Three most common Obsessive-Compulsive Disorder subtypes – Got Anxiety?
Mary B. Barmann, MFT
This is the third in a four-part series from the Barmanns about Obsessive-Compulsive Disorder. Click here to read part one. Click here to read part two.
Look to SierraSun.com next week for part four.
There may be as many as 34,000 different forms of obsessions (distorted thoughts) and their corresponding compulsions (rituals), all informed by the content of the themes personal to the individual.
Despite the staggering diversity of this disorder, researchers have identified the three most common types of OCD prevalent in the 3-4% of the population diagnosed. Following is information about each of these OCD subtypes.
Think Jack Nicholson in the movie “As Good As it Gets.” Sufferers are excessively concerned with how things look, are arranged, aligned, and whether the experience “feels right” or complete.
Superstitious thinking can be involved that harm or something bad will happen if the situation isn’t corrected with specific rituals.
Whether things are even, exact, misarranged or misaligned.
Whether an item is associated with possible harm to others.
Imbalance with behaviors or items.
Lining up or arranging items so they are perfectly spaced or even.
Throwing away items if associated with thoughts of harm.
Repeatedly rearranging items by categories; counting, tapping, touching to balance number of times the action occurs.
This subtype of OCD makes up 10% of those diagnosed. Thoughts and behaviors associated cause great distress to the sufferer, are considered unreasonable, and are unwelcome.
Compulsions result in being late for or missing school, work, appointments and social events.
There is significant mental, emotional, and physical fatigue due to the considerable time it takes to perform compulsions. Friends and family are seldom invited to visit to prevent symmetry and order being disrupted.
Associated with disproportionate fear that something is contaminated and may cause illness, even death, to oneself or family.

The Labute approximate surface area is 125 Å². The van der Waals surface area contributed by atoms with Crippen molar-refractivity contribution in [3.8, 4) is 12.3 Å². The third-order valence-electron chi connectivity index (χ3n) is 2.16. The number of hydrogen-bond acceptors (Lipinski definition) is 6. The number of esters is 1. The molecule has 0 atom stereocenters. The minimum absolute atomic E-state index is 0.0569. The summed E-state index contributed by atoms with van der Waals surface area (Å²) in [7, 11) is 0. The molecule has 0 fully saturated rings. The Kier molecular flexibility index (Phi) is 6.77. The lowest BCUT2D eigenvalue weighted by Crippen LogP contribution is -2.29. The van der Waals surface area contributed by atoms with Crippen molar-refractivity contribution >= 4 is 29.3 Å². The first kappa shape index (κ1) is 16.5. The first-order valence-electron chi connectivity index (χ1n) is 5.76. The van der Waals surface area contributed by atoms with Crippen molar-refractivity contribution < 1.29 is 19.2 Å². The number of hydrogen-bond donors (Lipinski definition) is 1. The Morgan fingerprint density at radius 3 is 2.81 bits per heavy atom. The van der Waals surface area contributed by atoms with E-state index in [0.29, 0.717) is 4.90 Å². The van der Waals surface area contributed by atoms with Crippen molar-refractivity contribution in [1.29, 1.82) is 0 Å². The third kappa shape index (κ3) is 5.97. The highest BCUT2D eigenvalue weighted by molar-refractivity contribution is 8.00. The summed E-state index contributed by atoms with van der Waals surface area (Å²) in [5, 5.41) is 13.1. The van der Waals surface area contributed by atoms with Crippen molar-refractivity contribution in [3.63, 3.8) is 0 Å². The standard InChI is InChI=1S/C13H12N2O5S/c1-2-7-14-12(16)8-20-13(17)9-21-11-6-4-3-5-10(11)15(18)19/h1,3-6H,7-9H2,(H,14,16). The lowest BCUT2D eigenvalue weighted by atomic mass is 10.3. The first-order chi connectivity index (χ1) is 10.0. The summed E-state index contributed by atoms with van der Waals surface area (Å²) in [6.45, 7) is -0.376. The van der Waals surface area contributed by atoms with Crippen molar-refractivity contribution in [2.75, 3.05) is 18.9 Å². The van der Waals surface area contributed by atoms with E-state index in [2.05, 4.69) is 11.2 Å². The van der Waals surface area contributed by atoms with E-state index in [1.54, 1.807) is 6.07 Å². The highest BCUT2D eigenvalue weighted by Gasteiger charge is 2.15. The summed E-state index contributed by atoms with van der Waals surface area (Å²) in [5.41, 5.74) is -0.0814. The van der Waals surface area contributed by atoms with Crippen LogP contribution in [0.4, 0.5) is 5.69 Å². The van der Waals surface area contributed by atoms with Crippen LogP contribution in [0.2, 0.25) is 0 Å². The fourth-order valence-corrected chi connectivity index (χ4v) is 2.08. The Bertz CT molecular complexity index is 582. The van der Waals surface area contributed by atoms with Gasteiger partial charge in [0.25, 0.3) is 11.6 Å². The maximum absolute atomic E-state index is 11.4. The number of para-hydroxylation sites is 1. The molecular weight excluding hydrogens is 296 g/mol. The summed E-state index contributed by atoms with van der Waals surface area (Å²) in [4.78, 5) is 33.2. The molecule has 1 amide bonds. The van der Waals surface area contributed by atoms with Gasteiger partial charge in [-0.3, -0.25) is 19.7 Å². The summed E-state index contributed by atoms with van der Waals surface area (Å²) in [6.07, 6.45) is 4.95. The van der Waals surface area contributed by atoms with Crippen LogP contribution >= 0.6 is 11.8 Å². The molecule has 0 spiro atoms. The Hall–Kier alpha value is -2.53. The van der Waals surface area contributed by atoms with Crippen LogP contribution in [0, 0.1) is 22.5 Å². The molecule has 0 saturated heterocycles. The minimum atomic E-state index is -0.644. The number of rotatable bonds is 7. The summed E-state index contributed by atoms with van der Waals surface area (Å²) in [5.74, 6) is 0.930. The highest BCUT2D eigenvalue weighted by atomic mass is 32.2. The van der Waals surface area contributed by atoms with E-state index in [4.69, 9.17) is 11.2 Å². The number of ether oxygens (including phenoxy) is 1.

Responses to fear involve protective acts carried out to avoid contaminants or erase all contact with contamination. Commonly identified contaminants: Dirt, germs, blood, bodily fluids, and diseases. The list is exhaustive.
Fears are also associated with emotional contamination. The sufferer believes they will take on negative personality traits of other people (maliciousness, overbearingness), or physical disabilities.
Getting or spreading illness through contact with people or objects.
Becoming ill through contact with bodily fluids.
Taking on negative personality traits or disabilities of other people.
Excessively washing hands or showering in a rigidly organized manner.
Disinfecting or sterilizing things repeatedly.
Avoiding certain places or not touching things with hands.
This subtype represents 25% of OCD in the United States. To keep clean and minimize compulsions, sufferers may create two different worlds for themselves — one clean and one dirty.
There is a physical health impact on the individuals’ skin and hands, related to the relentless cleaning rituals. Financial burden is also incurred by excessive purchases of cleaning products.
Individuals have excessive fears of harming loved ones or others through carelessness and forgetfulness (passive harm) or morbid intentionality (active physical violence or sexual acts).
Sufferers experience severe doubt about whether they may have committed these acts in the past, as well as sudden impulses to carry out these acts in the present.
Whether front door was locked or stove was turned off.
Drowning, suffocating, hitting, stabbing children or others.
Worry that they have committed harmful acts in the past with others.
Excessively checking that door is locked or gas is off.
Avoiding being alone with children.
Checking other’s reactions to see if fear is detected.
This subtype makes up 25% of diagnosed OCD and is profoundly punishing for the sufferer.
Individuals label themselves bad or crazy for having morbid thoughts. They believe that having such thoughts means they are capable of acting upon them.
Research indicates that people with OCD are the least likely people to act on morbid thoughts as they find them repugnant and go to great lengths to avoid and prevent them happening.
Due to the horrific nature of these thoughts, many individuals are reluctant to seek help. Regardless of subtype, OCD is a disorder associated with shame, depression, and silent suffering, with negative impact on employment and relationships. It is not uncommon that family members or close friends of an individual with OCD are often at a loss regarding how to best respond to the sudden occurrence of ritualistic behaviors, once they occur in their presence.
Barry C. Barmann, Ph.D., is a Licensed Clinical Psychologist in Nevada and California. His wife, Mary B. Barmann, MFT, is a licensed Marriage and Family Therapist in California. Visit anxietytreatmentinclinevillage.com to learn more.
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